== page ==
This Book is Making Me Think of That Stupid Gordy Movie: The Unlikelies by Carrie Firestone

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One good deed will change everything.

Sadie is not excited for the summer before her senior year. It will be her first without her college-bound best friend and (now ex-)boyfriend by her side, so Sadie braces herself for a long, lonely, and boring season working at a farm stand in the Hamptons. But things take an unexpected turn when Sadie steps in to help rescue a baby in peril and footage of her impromptu good deed goes viral.

As she’s recovering from “the incident” and adjusting to her Internet fame, Sadie receives an invitation to a lunch honoring teem homegrown heroes. The five honorees instantly connect and soon decide to spend their time together righting local wrongs. Sadie and her new friends embark on escalating acts of vigilante Good Samaritanism, but might be in over her heads when they try to help a heroin-addicted friend. Are good intentions enough to hold unlikely friendships—and an even unlikelier new romance—together?

Source: GoodReads

I didn’t like Carrie Firestone’s debut for various reasons, but the book had a cute premises AND I thought well, maybe with some experience the books will get better.

They don’t.

This will probably be the last Firestone book that I review.  Based on the two books she has so far released I think her style and mine do not mesh and that’s perfectly fine to admit and move on from.  That being said, if you’re not as cynical as me and can over look some things-like a character thinking that you can literally see the equator and a so called bright eighteen year-old never hearing of molly-then, well, more power to you, but this is where I write my Dear John Letter to the author:

Dear Ms. Firestone,

This is it.  We’re parting ways.  I wish you well in your career, but I am no longer going to be fooled by your bright cotton candy summer covers because your books are anything but bright.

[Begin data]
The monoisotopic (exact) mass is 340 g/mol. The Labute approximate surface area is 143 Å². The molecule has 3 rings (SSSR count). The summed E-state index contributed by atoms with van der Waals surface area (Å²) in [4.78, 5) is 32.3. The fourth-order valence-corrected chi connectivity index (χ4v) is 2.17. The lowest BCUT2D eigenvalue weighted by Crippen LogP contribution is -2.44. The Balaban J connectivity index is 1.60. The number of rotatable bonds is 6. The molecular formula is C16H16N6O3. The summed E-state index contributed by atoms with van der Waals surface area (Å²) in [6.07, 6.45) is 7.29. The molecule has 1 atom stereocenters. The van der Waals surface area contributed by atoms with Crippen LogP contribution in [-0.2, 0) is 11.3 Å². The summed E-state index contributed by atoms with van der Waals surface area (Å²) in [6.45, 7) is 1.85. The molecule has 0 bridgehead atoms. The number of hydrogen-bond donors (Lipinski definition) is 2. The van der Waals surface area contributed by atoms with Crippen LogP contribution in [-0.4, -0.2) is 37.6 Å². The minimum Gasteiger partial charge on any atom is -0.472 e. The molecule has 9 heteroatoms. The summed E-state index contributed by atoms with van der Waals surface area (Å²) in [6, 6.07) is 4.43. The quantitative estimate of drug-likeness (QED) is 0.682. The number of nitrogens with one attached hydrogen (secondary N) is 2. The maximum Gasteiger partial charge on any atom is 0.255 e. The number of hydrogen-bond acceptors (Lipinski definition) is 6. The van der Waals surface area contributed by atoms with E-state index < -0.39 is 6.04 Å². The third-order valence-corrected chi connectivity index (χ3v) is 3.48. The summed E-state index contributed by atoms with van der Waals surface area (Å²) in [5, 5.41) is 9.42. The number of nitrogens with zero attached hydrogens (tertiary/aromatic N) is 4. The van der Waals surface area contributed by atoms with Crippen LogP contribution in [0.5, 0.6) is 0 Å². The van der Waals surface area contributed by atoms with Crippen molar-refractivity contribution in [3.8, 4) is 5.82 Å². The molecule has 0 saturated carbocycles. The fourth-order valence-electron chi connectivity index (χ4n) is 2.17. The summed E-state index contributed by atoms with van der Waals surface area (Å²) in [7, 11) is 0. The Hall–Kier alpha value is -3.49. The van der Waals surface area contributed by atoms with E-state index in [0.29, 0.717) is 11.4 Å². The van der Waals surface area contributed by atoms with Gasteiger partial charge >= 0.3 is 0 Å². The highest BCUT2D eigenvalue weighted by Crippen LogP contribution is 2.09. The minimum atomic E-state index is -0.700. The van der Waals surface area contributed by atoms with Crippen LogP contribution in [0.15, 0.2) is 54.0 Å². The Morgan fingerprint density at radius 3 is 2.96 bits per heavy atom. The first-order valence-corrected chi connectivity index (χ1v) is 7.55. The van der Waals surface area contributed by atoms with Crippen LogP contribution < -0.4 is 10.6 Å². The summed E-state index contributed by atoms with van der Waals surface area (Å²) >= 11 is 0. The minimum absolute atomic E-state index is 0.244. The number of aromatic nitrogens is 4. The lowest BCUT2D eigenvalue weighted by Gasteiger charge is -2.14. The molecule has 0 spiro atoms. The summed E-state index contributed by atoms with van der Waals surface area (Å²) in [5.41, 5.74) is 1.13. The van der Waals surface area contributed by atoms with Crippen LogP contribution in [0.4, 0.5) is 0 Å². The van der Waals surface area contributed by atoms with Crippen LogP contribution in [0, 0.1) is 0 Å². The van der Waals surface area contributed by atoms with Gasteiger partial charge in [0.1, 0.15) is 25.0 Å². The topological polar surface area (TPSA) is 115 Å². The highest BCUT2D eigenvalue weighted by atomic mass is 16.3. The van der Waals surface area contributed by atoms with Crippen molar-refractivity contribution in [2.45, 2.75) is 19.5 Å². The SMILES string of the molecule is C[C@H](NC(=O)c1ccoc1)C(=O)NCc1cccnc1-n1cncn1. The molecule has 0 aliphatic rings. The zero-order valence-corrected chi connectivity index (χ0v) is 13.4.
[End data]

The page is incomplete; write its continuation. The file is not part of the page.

Oh, you might try to fool me with light beachy atmospheres but there are really dark subsets to your books.  I mean, come on, assisted suicide and now heroin dens.

And speaking of heroin, I really hated the way you treated addiction.  Having several relatives that are addicts, some that are addicted to opioids, I thought this was a fairly unrealistic account of how an addict behaves.

Seriously, drug dens?  I know they exist, but most addicts will pick up their dope from a friend or in a ditch or something.  Plus, as rich as the character that is addicted is I’m surprised she’s not abusing other opioids since heroin is often seen as a last resort for these addicts.

And I’m not even going to go into the OD bits.

Yes, drugs are bad.  They are dangerous.  But I feel like you should’ve at the very least watched a couple episodes of Intervention to see how a lot of these addicts act and decline.  Because got to tell you, your depiction of drug use seemed pretty unrealistic and these scenes were rather trigger inducing.

Even if it wasn’t for the whole weird drug subplot, I probably wouldn’t have been much of a fan of this book.  For one thing,  you named the love interest Gordy.

Do you know what I think of when I think of Gordy?

That pig movie that Babe ripoff-ed better.  Yeah, a movie starring a pig.  So yeah, I kept thinking of that pig as the love interest. And then I thought about that “Pig Power in the House” music video and you can see where things were going…